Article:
Penn State community still struggling to get the message

Unless you’ve been heavily sedated for the past eight months you’ve probably already arrived to the conclusion of outrage in regards to the Penn State child molestation scandal, but to the unbelievably indifferent few of you, today offered one more opportunity to gather your bearings and charter your vessel for saner, calmer waters.

As 3,000 students rallied in front of the Lasch Football Building, the symbolic hell on earth for the eight acknowledged victims (and likely dozens more) of former Penn State defensive coordinator Jerry Sandusky, once again, a misguided community showed their undying allegiance to a program whose leaders actively concealed information that could have led directly to the end of Jerry Sandusky’s heinous crimes.

They rallied to show their support for the players – the same players who have been afforded the right to distance themselves from a toxic community and receive a scholarship to play football and receive an education at any school willing to take them free of penalty. In reality, 3,000 people gathered in an effort to influence the decisions of those players; to try to cling on to the only thing that’s ever truly mattered… football.

I’ve got news for you, Happy Valley: It’s not about the players.

The NCAA penalties imposed against the Penn State football programs isn’t an absurdly misappropriated punishment that somehow falls unjustly on the shoulders of past and present Nittany Lions. Vacated wins won’t take away the memories from a guy like Adam Taliaferro – a man who was paralyzed during a game in 2000 and fought his way back onto his feet before walking back, against all odds, into Beaver Stadium – no matter how much outrage he feigned.

The vacated wins were a direct shot at Paterno, and were done in an effort to vanquish Paterno from atop college football’s most prestigious list.

Similarly, the postseason ban and revoked scholarships aren’t effecting players either. Players will be given similar opportunities elsewhere to play competitive football and obtain valuable degrees from respected universities. Those penalties were a shot at the pocketbook of the school and its administrators, the ones who have profited greatly from the expansive power of the football program – power we found out was wildly abused.

It’s not about the players, and, as a matter of fact, it’s no longer about Jerry Sandusky, Joe Paterno, Graham Spanier, Tim Curley, or Gary Schultz either. They’re all ultimately responsible for what has taken place, but they’ve all either come to reckoning, or will eventually face their day in court. Paterno is dead, and Sandusky will spend his lifetime in a jail cell if he’s lucky and will possibly find himself with a needle full of death juice in his arm compliments of the State of Texas after violating federal law when he transported a victim over state lines for sexual purposes at the 1998 Alamo Bowl.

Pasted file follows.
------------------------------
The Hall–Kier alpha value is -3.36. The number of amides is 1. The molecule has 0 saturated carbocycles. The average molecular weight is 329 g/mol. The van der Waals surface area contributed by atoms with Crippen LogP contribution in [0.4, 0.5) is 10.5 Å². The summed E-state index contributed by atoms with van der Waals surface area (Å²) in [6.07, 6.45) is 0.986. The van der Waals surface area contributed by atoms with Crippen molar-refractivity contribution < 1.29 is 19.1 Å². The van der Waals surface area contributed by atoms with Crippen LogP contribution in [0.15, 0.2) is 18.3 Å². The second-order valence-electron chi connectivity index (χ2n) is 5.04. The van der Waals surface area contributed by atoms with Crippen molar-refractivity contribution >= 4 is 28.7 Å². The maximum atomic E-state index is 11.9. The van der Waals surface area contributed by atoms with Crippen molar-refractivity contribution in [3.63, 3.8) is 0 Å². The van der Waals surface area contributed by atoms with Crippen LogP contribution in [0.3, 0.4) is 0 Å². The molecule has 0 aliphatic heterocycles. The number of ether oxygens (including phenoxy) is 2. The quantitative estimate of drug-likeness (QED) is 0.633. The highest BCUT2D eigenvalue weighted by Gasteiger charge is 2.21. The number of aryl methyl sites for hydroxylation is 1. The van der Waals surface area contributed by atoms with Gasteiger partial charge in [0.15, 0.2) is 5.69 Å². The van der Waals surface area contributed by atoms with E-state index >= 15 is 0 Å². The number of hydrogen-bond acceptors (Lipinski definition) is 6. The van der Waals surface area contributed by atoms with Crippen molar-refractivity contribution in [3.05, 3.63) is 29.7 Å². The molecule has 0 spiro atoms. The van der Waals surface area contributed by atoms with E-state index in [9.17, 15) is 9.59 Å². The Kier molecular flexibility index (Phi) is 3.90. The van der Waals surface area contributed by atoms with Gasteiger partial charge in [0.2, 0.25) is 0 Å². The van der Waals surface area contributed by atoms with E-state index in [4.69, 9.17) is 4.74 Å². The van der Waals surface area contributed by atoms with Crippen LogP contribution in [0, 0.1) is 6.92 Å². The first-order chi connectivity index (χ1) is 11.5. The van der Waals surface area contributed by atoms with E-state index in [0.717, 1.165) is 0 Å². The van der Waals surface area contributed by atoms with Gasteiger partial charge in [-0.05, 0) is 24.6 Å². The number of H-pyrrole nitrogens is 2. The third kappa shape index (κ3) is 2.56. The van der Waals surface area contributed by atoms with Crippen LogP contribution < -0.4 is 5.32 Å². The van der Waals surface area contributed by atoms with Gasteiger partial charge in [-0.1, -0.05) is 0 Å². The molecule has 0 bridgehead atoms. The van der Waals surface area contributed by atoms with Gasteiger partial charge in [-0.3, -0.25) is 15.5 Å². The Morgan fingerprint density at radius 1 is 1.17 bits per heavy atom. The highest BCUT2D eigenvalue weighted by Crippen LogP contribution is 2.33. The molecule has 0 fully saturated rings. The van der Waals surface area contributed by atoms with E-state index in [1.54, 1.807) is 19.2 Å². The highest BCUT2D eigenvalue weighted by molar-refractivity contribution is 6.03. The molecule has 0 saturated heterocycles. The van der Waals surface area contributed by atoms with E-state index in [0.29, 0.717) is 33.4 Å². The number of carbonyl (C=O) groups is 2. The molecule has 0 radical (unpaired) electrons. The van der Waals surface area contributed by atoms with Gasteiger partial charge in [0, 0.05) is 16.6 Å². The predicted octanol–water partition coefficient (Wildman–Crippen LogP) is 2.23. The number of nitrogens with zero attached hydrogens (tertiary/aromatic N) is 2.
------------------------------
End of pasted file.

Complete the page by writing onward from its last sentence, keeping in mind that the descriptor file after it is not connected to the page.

The other three administrators directly named as knowing conspirators in former FBI director Louis Freeh’s report have all knowingly perjured themselves in front of a grand jury and will likely face serious consequence. It’s no longer about any of them.

It’s about you now, Happy Valley.

For eight months, a judicious and diligent process has slowly unfolded before your eyes, affording you countless opportunities to put aside your doughy-eyed affection for Penn State football and walk willingly to the desirable side of right and wrong. Instead, as evidenced by today’s protests and countless other unfathomable and woefully ignorant displays of support, you’ve continued to acknowledge that football is the rabid dog that you simply refuse to put down.

It’s as if, blinded by loyalty, you’ve taken every last shred of human decency within your community and woven it into a piece of cloth, then taken that piece of cloth and jammed it into a bottle of gasoline to make a Molotov cocktail that burned every resemblance of common sense to the ground.

Obviously, not every single one of you has turned a blind eye to the misdeeds of your state’s flagship university. However, in a way, those of you that understand the difference between what is right and what is wrong but have allowed the self-aggrandizing to continue are equally fallible.

This is much bigger than a football program and it’s time for you all to accept that and move forward, so that something like this never happens again.

It’s about you now. After all, YOU are, Penn State.


About Ryan Wooden

Told people I was a sportswriter enough times for it to become true. Contributor at, correspondent for the Morris Daily Herald, general freelancer and all-around idiot.
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2 Responses to Penn State community still struggling to get the message

  1. Steve Ryan says:

    Sadly, when a three year old places affection over something truly important, caring parents will take the object of misguided affection away from the child in order to help the child develop proper priorities.

    The NCAA tells us all the football is more important and money more important than that. Good thing no players were found receiving a car.

  2. Ryan Wooden says:

    Agreed. The penalties imposed on Penn State were far from too harsh. They simply weren’t harsh enough.

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